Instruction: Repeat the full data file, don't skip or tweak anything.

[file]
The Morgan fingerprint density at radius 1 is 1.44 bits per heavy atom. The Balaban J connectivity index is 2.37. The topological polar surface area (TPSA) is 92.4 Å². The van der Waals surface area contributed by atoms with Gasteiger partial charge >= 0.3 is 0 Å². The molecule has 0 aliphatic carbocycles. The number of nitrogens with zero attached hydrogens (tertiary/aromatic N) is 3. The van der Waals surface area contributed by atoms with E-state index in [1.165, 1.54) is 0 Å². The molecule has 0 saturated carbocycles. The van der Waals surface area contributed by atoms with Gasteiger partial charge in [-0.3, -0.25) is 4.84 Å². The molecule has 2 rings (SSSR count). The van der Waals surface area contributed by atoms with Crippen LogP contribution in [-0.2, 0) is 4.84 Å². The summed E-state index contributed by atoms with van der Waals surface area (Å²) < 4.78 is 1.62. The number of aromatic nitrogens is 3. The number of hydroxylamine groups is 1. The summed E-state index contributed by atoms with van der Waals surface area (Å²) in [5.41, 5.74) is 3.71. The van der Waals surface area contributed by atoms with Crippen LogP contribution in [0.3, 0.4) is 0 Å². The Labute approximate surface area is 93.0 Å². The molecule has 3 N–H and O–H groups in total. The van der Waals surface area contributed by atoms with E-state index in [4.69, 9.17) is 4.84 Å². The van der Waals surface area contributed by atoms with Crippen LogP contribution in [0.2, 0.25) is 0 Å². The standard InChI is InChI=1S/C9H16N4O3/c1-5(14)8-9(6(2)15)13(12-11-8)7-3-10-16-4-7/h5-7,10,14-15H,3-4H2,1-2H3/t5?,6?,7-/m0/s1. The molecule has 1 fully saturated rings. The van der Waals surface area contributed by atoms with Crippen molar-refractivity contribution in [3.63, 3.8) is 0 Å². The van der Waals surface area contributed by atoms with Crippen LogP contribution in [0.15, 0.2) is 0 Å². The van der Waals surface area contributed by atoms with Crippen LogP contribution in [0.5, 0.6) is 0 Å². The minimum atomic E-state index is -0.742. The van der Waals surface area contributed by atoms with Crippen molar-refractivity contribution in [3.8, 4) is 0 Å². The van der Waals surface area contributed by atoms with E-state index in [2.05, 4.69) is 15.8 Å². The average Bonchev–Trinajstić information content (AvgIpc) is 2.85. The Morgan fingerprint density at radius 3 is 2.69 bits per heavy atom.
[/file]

The Morgan fingerprint density at radius 1 is 1.44 bits per heavy atom. The Balaban J connectivity index is 2.37. The topological polar surface area (TPSA) is 92.4 Å². The van der Waals surface area contributed by atoms with Gasteiger partial charge >= 0.3 is 0 Å². The molecule has 0 aliphatic carbocycles. The number of nitrogens with zero attached hydrogens (tertiary/aromatic N) is 3. The van der Waals surface area contributed by atoms with E-state index in [1.165, 1.54) is 0 Å². The molecule has 0 saturated carbocycles. The van der Waals surface area contributed by atoms with Gasteiger partial charge in [-0.3, -0.25) is 4.84 Å². The molecule has 2 rings (SSSR count). The van der Waals surface area contributed by atoms with Crippen LogP contribution in [-0.2, 0) is 4.84 Å². The summed E-state index contributed by atoms with van der Waals surface area (Å²) < 4.78 is 1.62. The number of aromatic nitrogens is 3. The number of hydroxylamine groups is 1. The summed E-state index contributed by atoms with van der Waals surface area (Å²) in [5.41, 5.74) is 3.71. The van der Waals surface area contributed by atoms with Crippen LogP contribution in [0.3, 0.4) is 0 Å². The Labute approximate surface area is 93.0 Å². The molecule has 3 N–H and O–H groups in total. The van der Waals surface area contributed by atoms with E-state index in [4.69, 9.17) is 4.84 Å². The van der Waals surface area contributed by atoms with Crippen LogP contribution in [0.2, 0.25) is 0 Å². The standard InChI is InChI=1S/C9H16N4O3/c1-5(14)8-9(6(2)15)13(12-11-8)7-3-10-16-4-7/h5-7,10,14-15H,3-4H2,1-2H3/t5?,6?,7-/m0/s1. The molecule has 1 fully saturated rings. The van der Waals surface area contributed by atoms with Crippen molar-refractivity contribution in [3.63, 3.8) is 0 Å². The van der Waals surface area contributed by atoms with Crippen LogP contribution in [0.15, 0.2) is 0 Å². The van der Waals surface area contributed by atoms with Crippen LogP contribution in [0.5, 0.6) is 0 Å². The minimum atomic E-state index is -0.742. The van der Waals surface area contributed by atoms with Crippen molar-refractivity contribution in [3.8, 4) is 0 Å². The van der Waals surface area contributed by atoms with E-state index in [2.05, 4.69) is 15.8 Å². The average Bonchev–Trinajstić information content (AvgIpc) is 2.85. The Morgan fingerprint density at radius 3 is 2.69 bits per heavy atom.